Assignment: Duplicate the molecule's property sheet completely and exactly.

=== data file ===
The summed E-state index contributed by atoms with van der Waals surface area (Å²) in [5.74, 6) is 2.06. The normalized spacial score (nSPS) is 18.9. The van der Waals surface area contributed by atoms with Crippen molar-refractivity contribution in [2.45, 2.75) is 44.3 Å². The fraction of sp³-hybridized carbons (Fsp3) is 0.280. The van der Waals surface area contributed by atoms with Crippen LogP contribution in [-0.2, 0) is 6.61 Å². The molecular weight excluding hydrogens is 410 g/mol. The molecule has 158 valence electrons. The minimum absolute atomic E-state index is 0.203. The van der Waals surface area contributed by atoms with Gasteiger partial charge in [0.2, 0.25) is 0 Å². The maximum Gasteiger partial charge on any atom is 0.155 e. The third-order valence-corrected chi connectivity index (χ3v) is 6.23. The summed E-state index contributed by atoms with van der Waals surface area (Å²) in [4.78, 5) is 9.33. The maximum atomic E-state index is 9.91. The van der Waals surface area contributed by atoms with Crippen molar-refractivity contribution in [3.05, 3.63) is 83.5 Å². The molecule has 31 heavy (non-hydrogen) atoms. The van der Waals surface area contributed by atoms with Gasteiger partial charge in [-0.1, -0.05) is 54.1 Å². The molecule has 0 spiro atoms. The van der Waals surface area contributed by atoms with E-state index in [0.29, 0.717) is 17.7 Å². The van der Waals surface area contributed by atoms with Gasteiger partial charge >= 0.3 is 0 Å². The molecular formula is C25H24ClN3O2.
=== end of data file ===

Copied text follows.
The summed E-state index contributed by atoms with van der Waals surface area (Å²) in [5.74, 6) is 2.06. The normalized spacial score (nSPS) is 18.9. The van der Waals surface area contributed by atoms with Crippen molar-refractivity contribution in [2.45, 2.75) is 44.3 Å². The fraction of sp³-hybridized carbons (Fsp3) is 0.280. The van der Waals surface area contributed by atoms with Crippen LogP contribution in [-0.2, 0) is 6.61 Å². The molecular weight excluding hydrogens is 410 g/mol. The molecule has 158 valence electrons. The minimum absolute atomic E-state index is 0.203. The van der Waals surface area contributed by atoms with Gasteiger partial charge in [0.2, 0.25) is 0 Å². The maximum Gasteiger partial charge on any atom is 0.155 e. The third-order valence-corrected chi connectivity index (χ3v) is 6.23. The summed E-state index contributed by atoms with van der Waals surface area (Å²) in [4.78, 5) is 9.33. The maximum atomic E-state index is 9.91. The van der Waals surface area contributed by atoms with Crippen molar-refractivity contribution in [3.05, 3.63) is 83.5 Å². The molecule has 31 heavy (non-hydrogen) atoms. The van der Waals surface area contributed by atoms with Gasteiger partial charge in [-0.1, -0.05) is 54.1 Å². The molecule has 0 spiro atoms. The van der Waals surface area contributed by atoms with E-state index in [0.29, 0.717) is 17.7 Å². The van der Waals surface area contributed by atoms with Gasteiger partial charge >= 0.3 is 0 Å². The molecular formula is C25H24ClN3O2.